Wading through the murky and treacherous waters of peace


I was a member of the Middle East Issues Committee of this summer’s General Assembly.  Though we had inadequate time to address every issue with the thoroughness it deserved, the decision to divest from three American companies whose equipment is being used by the Israeli military for non-peaceful purposes was thoughtful, informed and, I believe, consistent with our stated values as a denomination.

To portray the divestment decision as a one-sided gesture is wrong.  It could more justifiably be said that we were one-sided in our investment in equipment used in the conflict by Israel.  To redirect our investment portfolio toward products and services that are not connected to military uses is our longstanding investment policy. This is the closest policy to neutrality, which is a value many advocate in their opposition to this divestment decision.

To continue to tie the divestment decision with “Zionism Unsettled” is wrong.  I daresay most members of the Middle East Issues Committee of the General Assembly did not read “Zionism Unsettled,” but were very clear in wanting to separate the divestment decision from this paper. My sense is that this group did not feel qualified to evaluate this document.  Many critics are saying this separation cannot be made.  But these nuances must be made if any productive dialogue about peace in Israel/Palestine is to happen.  Otherwise every concern, every form of advocacy for human rights, every criticism of government policies of Israel can be dismissed as wanting Israel destroyed or the Jewish people wiped out. This effectively shuts down anything resembling true dialogue.

Conflating criticism of the Israeli military’s policies and actions in the occupied territories with a position on the state of Israel itself is wrong. I write this on July 4, the day on which we celebrate the freedoms we enjoy in the United States.  These democratic freedoms are also enjoyed within the state of Israel, and arguably are absent in too many nations, including those influenced by rigid Islamic ideology.  But just as the United States has carried out policies antithetical to democratic freedom in territories outside its borders, so has Israel.  There are countless examples of the U.S., out of fear of communism, for example, undermining the very democratic values we are famous for upholding on our own soil. This has often happened through our military support of harsh regimes such as those in Central America and Africa in the 1980s. While there are Palestinians within Israel that enjoy many important rights, the same is not true for Palestinians in the West Bank.  Divestment supporters and divestment critics are both guilty of not making this important distinction.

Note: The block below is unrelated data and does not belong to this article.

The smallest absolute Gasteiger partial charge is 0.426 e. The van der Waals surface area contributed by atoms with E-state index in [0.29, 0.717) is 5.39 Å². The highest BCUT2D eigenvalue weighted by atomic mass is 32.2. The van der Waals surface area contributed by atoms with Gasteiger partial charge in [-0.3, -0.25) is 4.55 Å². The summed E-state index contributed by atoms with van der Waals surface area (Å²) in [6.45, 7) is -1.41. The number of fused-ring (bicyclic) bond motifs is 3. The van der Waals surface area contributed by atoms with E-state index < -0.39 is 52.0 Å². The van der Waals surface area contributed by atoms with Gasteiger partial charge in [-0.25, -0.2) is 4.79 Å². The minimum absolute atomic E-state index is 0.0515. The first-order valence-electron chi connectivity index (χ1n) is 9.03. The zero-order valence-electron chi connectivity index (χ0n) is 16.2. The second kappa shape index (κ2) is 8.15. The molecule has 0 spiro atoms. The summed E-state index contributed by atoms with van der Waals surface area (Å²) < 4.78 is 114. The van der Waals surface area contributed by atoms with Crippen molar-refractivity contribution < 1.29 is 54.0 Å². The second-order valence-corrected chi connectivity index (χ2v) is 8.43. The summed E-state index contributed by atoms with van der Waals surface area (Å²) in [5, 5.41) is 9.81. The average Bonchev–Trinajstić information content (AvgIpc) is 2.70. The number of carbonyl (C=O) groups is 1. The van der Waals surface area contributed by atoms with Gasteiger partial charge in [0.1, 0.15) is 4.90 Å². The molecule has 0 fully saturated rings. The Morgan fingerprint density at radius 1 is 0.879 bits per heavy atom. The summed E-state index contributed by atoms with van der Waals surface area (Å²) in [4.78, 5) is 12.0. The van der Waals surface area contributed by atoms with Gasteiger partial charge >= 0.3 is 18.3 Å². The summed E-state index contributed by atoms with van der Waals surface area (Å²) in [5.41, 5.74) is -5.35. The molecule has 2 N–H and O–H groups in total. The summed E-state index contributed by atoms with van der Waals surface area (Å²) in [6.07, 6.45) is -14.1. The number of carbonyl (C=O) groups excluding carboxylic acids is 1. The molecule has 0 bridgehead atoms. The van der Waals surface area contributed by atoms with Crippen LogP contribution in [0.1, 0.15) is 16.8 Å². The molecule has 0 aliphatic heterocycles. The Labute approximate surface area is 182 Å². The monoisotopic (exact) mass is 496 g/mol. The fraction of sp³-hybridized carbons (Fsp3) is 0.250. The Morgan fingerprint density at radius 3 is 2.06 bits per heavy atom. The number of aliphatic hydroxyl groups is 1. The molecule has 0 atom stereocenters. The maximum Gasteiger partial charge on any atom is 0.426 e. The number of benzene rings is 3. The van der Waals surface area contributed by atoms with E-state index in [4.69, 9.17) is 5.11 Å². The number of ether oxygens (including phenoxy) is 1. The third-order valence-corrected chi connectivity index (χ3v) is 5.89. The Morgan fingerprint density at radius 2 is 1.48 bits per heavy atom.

To label divestment as “hate” is wrong.  Even if this policy is misguided or ineffective, it is not hate. It is a nonviolent attempt to further peace in a complex situation, along with strategies and efforts that were celebrated throughout the assembly: schools attended by Arab and Israeli children, interfaith dialogue efforts throughout the U.S. and investment in economic development throughout the region.

Rabbi Jacobs of the Union of Reform Judaism stood on the General Assembly floor and implored us not to make the decision to divest from these three companies, claiming that the relationship between Presbyterians and the American Jewish community was “at a crossroads.” I feel certain that representatives of the PC(USA) would not be invited to address a gathering of the Union of Reform Judaism about its investment policies. The fact that our denominational decision-making allows for the contributions of many voices should be applauded, even if the advice is not heeded in the way some would prefer.  Our relationship with the American Jewish community should not be threatened because we decide to put our economic house in order in a particular way.

At one point not so long ago, the mention of a “two-state solution” raised as much ire as this divestment decision does today. I can only hope that, as we wade through the murky and treacherous waters of peace in the Middle East, God’s spirit will accompany, guide and judge us.

Kelly AllenKelly S. Allen is the pastor of University Presbyterian Church in San Antonio, Texas, and was a commissioner to the 221st General Assembly where she served as a member of the Middle East Issues Committee.